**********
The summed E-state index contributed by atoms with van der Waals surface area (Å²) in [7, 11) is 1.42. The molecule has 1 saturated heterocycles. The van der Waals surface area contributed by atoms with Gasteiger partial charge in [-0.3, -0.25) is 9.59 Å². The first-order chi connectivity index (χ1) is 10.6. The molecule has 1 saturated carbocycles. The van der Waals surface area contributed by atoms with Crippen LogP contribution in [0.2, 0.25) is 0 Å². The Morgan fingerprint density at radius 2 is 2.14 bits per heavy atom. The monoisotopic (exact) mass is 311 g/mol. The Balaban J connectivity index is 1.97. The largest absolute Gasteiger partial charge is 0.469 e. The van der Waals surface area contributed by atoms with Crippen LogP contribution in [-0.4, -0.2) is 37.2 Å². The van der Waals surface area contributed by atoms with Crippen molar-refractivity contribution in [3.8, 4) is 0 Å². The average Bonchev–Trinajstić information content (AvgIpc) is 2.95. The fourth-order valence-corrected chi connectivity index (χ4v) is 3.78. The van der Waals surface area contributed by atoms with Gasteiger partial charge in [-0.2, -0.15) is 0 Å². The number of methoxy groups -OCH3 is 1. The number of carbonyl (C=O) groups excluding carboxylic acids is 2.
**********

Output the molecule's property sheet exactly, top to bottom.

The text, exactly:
The summed E-state index contributed by atoms with van der Waals surface area (Å²) in [7, 11) is 1.42. The molecule has 1 saturated heterocycles. The van der Waals surface area contributed by atoms with Gasteiger partial charge in [-0.3, -0.25) is 9.59 Å². The first-order chi connectivity index (χ1) is 10.6. The molecule has 1 saturated carbocycles. The van der Waals surface area contributed by atoms with Crippen LogP contribution in [0.2, 0.25) is 0 Å². The Morgan fingerprint density at radius 2 is 2.14 bits per heavy atom. The monoisotopic (exact) mass is 311 g/mol. The Balaban J connectivity index is 1.97. The largest absolute Gasteiger partial charge is 0.469 e. The van der Waals surface area contributed by atoms with Crippen LogP contribution in [-0.4, -0.2) is 37.2 Å². The van der Waals surface area contributed by atoms with Crippen molar-refractivity contribution in [3.8, 4) is 0 Å². The average Bonchev–Trinajstić information content (AvgIpc) is 2.95. The fourth-order valence-corrected chi connectivity index (χ4v) is 3.78. The van der Waals surface area contributed by atoms with Gasteiger partial charge in [-0.2, -0.15) is 0 Å². The number of methoxy groups -OCH3 is 1. The number of carbonyl (C=O) groups excluding carboxylic acids is 2.